Archive for the Category » BOFH Life «

Friday, March 11th, 2011 | Author:

eth0This post follows my previous one, dealing with the reuse of chef providers of chef in mcollective. In the comments Adam Jacob had an interesting word and when I wrote my second agent, to manage package I saw it would be a piece of cake to write a really generic agent, due to the nature of chef resource (and the way to invoke them)

So, this is a generic chef resource mcollective agent, with the associated example client code. It anyway deserves an little explanation; it is not mean to work with a command line invocation. Why ? Because I push quite “complex” data as the resourceactions parameter. The only way I found to make this work from command line is to use eval on the argument, which is no way acceptable. Anyway I hope some people will find this useful.

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Tuesday, March 08th, 2011 | Author:

eth0It has been quite calm for a couple of months here. I have switched job, it explains why I had less time to post some things.I now work at fotolia, and I switched from puppet to chef (no troll intended, I still think puppet is a great tool, please read this).

However, a tool I still have is the awesome mcollective. Unfortunately, the most used agents (package, service) relay on puppet providers to do their actions. Fortunately, open source is here, so I wrote a (basic) service agent that uses chef providers to start/stop or restart an agent. It still needs some polish for the status part (ho the ugly hardcoded path) but I was quite excited to share this. Freshly pushed on github !

Thanks to Jordan Sissel for minstrel, an awesome debug tool, the opscode team for the help on the provider and R.I. Pienaar for mcollective (and the support).

Category: BOFH Life, Code, SysAdmin, Tech  | Tags: , , ,  | 3 Comments
Wednesday, August 18th, 2010 | Author:

eth0 In my last post I’ve been talking about mcollective (check the new website) and mongo and how awesome it is.

I’ve mentioned the docs available in the wiki but I’ve been too fast on this point; it’s not yet in the wiki (only some parts) so here is a little “guide” about setting the pieces work together. All comments are welcome.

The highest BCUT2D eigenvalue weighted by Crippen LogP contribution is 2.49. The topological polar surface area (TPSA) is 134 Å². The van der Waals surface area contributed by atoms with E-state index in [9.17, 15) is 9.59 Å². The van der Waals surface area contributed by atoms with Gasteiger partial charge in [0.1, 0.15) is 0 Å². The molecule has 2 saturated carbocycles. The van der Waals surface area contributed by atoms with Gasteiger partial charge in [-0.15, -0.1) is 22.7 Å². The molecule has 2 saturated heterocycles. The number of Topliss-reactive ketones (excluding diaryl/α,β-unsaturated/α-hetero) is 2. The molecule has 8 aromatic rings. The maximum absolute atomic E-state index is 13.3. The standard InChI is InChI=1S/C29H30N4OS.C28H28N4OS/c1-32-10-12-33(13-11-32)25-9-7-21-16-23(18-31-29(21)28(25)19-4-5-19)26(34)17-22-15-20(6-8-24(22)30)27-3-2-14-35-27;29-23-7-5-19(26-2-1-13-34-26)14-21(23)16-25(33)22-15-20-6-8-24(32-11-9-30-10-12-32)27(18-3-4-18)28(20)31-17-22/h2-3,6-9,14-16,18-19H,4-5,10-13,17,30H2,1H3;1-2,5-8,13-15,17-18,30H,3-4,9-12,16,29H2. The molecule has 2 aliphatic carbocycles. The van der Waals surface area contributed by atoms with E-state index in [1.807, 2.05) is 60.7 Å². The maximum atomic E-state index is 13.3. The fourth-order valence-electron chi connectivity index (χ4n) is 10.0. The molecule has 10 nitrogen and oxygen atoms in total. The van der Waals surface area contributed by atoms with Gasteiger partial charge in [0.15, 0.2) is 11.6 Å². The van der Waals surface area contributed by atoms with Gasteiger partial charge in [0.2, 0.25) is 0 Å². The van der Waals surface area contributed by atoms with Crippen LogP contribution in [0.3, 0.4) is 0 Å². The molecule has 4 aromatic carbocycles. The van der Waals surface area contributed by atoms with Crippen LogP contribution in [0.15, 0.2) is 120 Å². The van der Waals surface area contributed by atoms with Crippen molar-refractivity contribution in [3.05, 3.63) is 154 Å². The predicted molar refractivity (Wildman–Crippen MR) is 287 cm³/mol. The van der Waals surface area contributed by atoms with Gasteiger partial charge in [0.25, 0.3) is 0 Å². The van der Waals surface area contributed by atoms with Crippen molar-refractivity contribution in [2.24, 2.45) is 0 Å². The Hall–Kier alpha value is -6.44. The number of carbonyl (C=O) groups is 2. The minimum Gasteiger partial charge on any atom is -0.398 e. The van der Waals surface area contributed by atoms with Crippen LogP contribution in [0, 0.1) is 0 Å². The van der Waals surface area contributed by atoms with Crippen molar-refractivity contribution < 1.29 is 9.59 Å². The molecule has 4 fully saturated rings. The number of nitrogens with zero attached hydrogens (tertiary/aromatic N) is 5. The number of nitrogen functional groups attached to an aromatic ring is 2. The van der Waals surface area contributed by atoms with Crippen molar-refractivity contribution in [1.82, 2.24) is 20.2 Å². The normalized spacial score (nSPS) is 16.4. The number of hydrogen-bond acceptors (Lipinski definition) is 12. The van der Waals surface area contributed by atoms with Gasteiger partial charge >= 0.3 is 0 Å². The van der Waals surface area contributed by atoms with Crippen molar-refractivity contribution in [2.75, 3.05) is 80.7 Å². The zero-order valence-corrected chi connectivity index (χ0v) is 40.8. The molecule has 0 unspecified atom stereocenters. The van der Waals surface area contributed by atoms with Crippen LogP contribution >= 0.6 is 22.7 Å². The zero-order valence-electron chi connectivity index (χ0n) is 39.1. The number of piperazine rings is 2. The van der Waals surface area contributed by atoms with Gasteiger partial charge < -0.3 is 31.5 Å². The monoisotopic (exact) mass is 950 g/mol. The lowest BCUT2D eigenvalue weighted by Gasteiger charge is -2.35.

• Deploy meta.rb on all your  nodes. It will make the metadata available to other nodes.
  • Add the following lines to your server.cfg file :
registration = Meta
registerinterval = 300
  • Install a mongoDB server (debian ships it in squeeze)
  • Deploy the mongo registration agent on one node (don’t be like me, do not start deploying it on all nodes !). It will “suck” metadata from nodes, and insert it to the mongo database.
  • Add the following lines to your server.cfg on the host with the registration agent :
plugin.registration.mongohost = mongo.mycorp.net
plugin.registration.mongodb = puppet
plugin.registration.collection = nodes
  • Connect to your mongoDB and enjoy :
$ mongo mongo.mycorp.net/puppet
MongoDB shell version: 1.6.0
connecting to: mongo.mycorp.net/puppet
> db.nodes.find().count()
59
  • You’re done !
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Thursday, August 12th, 2010 | Author:

eth0I run a bunch of box under OpenBSD at $WORK and I wanted to be able to run mcollective on these too. Unfortunately, there were no package available for this OS. So I took time and with some help from landry@ I was able to build a port. It has been integrated into the github repo quickly. But to be able to use mcollective you also need to have the ruby stomp connector. As I don’t like using gems and prefer them packages, I also built a port for it. You can grab it in my github repository here.

R.I. Pienaar also added some cool mongo stuff to mcollective (see the project wiki for more details) and I built 2 more ports for the bson & mongo gems.

These packages have been tested under OpenBSD 4.7 (i386, but they are no_arch ones, ruby related), let me know if they work for you.

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Wednesday, June 23rd, 2010 | Author: